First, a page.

So far these plans have included:

Spring 2017

Developmental Trauma and Trauma-Informed Schools: Transforming Knowledge to Action In partnership with the Northeast Family Institute (NFI), the VT-HEC kicked off this new series with NFI’s David Melnick presenting a workshop on February 16, 2017 in Montpelier, VT attended by over 80 participants.  The workshop could be taken as part of a graduate course entitledDevelopmental Trauma and Trauma-Informed Schools: Theory, Practice, and Implementation.  This course, taken by 28 students, was the first in what is planned to be a series of courses that will support school personnel as they work to apply the principles of Trauma-Informed Schools.

Fall 2017 

Developmental Trauma and Trauma-Informed Schools: Transforming Knowledge to Action, with David Melnick, LICSW, in Rutland, VT ~ Over 80 educators and others participated in two workshop days while 30 folks attended the three additional dates for the level I graduate course. The workshops gave participants a firm foundation in the basics and the optional course took participants deeper into planning and implementation of these strategies in each of their school settings.

Power Struggles: What to do When a Student Says, “Make Me!”  65 educators and others worked with Jon Udis in Killington, VT on 11/8. Jon shared both what not to do and the strategies that work to de-escalate the situation and get students back on track. Participants left with an overall plan of action including being prepared for the next confrontation. 

Spring 2018 

Fostering Resilient Learners: Creating Trauma Sensitive School Communities, with Joelle van Lent, Psy.D, and Gillian Boudreau, Ph.D., in Montpelier, VT ~ Four workshop days (1/18, 2/16, 3/16, 4/12) with an additional date (5/17) for the 3-credit optional graduate course. 86 people attended the first workshop with 30 signed up for the course. Day 1 focused on the basics of the impact of trauma on kids’ ability to form relationships. The remaining workshops will address building resilience utilizing mindfulness and other strategies. These offerings will put participants and their schools on track to support students impacted by trauma within their classrooms & MTSS.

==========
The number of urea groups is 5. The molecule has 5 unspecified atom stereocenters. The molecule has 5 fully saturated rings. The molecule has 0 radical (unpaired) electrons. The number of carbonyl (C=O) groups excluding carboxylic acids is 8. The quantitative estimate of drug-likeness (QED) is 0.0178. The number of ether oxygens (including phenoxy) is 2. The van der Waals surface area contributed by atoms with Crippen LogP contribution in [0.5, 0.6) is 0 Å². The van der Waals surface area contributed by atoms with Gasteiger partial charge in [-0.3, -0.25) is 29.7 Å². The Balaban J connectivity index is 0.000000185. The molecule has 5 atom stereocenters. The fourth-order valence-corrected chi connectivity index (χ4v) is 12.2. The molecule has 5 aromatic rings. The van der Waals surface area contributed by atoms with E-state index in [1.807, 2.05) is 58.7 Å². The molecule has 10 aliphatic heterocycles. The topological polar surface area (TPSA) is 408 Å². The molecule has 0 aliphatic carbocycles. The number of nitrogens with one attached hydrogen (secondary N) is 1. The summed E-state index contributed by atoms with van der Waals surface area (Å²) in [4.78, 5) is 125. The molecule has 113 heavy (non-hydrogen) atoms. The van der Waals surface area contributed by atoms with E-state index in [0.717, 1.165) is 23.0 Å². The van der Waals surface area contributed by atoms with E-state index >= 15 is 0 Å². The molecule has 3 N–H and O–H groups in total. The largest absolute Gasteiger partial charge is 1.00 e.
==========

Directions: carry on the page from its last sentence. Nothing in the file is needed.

Managing Anxiety in the Classroom, Paul Foxman, Ph.D., in Montpelier, VT (1/26) Daily headlines and events over the recent past have only added to the many sources of anxiety that are putting more and more kids in the situation of trying to deal with chronic and serious anxiety without the supports or tools to help. Over 100 participants are registered to hear Paul help them recognize the symptoms of anxiety and begin to develop strategies to help students cope and succeed.

Level 2 Course – Trauma Transforming Schools: Advanced Skills and Systems Change Dave Melnick and VT-HEC partnered to develop this 2nd level course for educators who completed the level 1 course. This course focuses on the application of the principles of trauma-informed schools.

Fall 2018 

SAVE THE DATE – Managing Anxiety in a School Setting – Lynn Lyons LICSW– – October 10-11, Stoweflake Resort, Stowe, VT –  Lynn has been featured on NPR’s On Point, NY Times Magazine, Time Magazine as well as her own books and publications. In these workshops, Lynn explores concrete and often counter-intuitive strategies that normalize worry for families and provide an “umbrella approach” that is applicable to all of the anxiety disorders.